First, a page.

The road ahead to a safer Highway 6 on the Bruce Peninsula

Article content

It will be four years this summer that Steve and Joanne Atchison’s only son Traves was killed in a head-on collision on Highway 6 just south of Tobermory.

Described as a friend to everyone, 22-year-old Traves and his girlfriend and passenger Jana Watson died Aug. 26, 2017, when a southbound Dodge Charger that was being driven erratically collided with their northbound SUV, which became engulfed in flames.

The Atchisons say they have tried their best to move forward since the horrific collision, which also killed the driver and a passenger in the Charger, but say Traves’ death has left a big hole in their lives.

“Our life has completely changed. I absolutely know for sure that we’re down a different road because of Traves’ death. People think you’ll get back to normal or you’ll slowly heal, but there’s a piece of you that never heals; you are a changed person,” said Steve Atchison.

“Something like this changes you. It changes your path in life, changes the direction you want to go or don’t want to go,” added Joanne.


Story continues below

Article content

And one of the unexpected paths the Atchisons have taken is becoming advocates for improving the safety of Highway 6 on the Bruce Peninsula.

The couple said locally, everyone from the OPP to the Bruce Peninsula Safe Communities committee has been trying their best to make the highway safer.

But they say not enough has been done provincially and nationally since Traves’ death to curb the problem of erratic and stunt driving.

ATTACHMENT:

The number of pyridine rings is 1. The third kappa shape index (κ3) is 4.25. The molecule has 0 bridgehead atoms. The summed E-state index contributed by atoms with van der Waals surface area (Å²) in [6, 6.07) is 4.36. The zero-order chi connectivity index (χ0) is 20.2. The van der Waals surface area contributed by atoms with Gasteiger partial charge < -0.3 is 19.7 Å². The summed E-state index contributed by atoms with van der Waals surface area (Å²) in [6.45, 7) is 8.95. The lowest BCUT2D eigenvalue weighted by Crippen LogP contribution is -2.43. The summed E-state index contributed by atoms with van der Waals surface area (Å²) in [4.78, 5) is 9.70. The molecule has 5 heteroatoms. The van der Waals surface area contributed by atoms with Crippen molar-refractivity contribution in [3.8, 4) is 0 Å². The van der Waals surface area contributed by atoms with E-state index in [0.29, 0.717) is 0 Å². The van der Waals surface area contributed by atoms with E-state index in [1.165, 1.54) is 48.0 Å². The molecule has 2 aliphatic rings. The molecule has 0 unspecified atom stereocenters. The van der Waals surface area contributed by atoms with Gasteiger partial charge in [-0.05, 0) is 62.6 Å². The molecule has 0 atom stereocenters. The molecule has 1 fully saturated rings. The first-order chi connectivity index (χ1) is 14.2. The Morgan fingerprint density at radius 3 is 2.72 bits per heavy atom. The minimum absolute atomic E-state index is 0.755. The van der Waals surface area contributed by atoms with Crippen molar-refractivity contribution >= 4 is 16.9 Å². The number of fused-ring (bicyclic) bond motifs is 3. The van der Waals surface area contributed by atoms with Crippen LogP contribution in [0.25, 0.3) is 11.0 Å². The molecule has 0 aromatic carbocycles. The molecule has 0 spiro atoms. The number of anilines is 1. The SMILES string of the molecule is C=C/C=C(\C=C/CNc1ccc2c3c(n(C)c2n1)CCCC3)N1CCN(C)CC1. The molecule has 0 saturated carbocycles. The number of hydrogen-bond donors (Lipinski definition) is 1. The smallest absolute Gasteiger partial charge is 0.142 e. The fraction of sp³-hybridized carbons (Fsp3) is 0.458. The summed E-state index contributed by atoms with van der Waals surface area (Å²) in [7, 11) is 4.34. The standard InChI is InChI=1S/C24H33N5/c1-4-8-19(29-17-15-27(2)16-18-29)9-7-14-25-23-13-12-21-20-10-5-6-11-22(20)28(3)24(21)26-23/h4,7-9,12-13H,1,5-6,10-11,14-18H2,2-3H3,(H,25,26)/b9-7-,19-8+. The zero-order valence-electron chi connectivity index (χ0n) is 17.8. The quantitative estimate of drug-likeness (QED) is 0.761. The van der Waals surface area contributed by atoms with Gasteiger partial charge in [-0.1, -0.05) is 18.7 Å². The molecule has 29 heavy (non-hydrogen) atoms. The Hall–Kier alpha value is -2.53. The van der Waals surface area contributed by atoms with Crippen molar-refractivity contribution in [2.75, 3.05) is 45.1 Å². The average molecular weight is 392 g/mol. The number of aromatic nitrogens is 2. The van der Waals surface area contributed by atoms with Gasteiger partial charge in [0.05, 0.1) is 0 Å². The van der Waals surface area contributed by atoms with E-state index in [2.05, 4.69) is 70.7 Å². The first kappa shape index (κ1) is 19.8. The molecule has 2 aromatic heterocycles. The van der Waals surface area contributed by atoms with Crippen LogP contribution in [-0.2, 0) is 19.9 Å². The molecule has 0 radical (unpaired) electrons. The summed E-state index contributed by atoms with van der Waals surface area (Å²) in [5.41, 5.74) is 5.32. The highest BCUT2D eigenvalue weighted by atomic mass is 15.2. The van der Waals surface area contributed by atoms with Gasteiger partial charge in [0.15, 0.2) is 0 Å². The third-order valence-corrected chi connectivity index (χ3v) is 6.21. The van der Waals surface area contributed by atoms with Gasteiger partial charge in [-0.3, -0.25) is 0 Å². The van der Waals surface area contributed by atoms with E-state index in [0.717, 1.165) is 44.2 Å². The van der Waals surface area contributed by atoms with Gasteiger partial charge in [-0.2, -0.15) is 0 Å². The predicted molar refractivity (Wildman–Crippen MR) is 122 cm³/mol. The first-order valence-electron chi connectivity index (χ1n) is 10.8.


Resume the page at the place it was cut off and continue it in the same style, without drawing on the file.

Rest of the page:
“Nothing will be done until the public unifies and goes to the government – the higher levels – and insists that changes are made. And until that’s done, it’s not going to happen,” Steve said.

They’d like to see stunt driving become a Criminal Code of Canada offence – like dangerous and impaired driving – as well as harsher penalties and higher fines for stunt driving.

The collision that killed the Atchisons’ son sparked a community conversation about the need to improve the safety of Highway 6 between Wiarton and Tobermory, which has seen a spike in stunt driving charges since the crash and become busier with more and more tourists discovering the area.

Residents, cottagers, local politicians, Bruce Peninsula Safe Communities and others have raised suggestions of how to make the highway safer.

Everything from creating passing lanes to permitting photo radar on the highway and increasing fines for stunt driving has been mentioned.

The Ministry of Transportation says some changes are coming for the stretch of highway this year. The Grey Bruce OPP and other stakeholders say conversations are ongoing with the MTO on ways to combat stunt driving on the peninsula.


Story continues below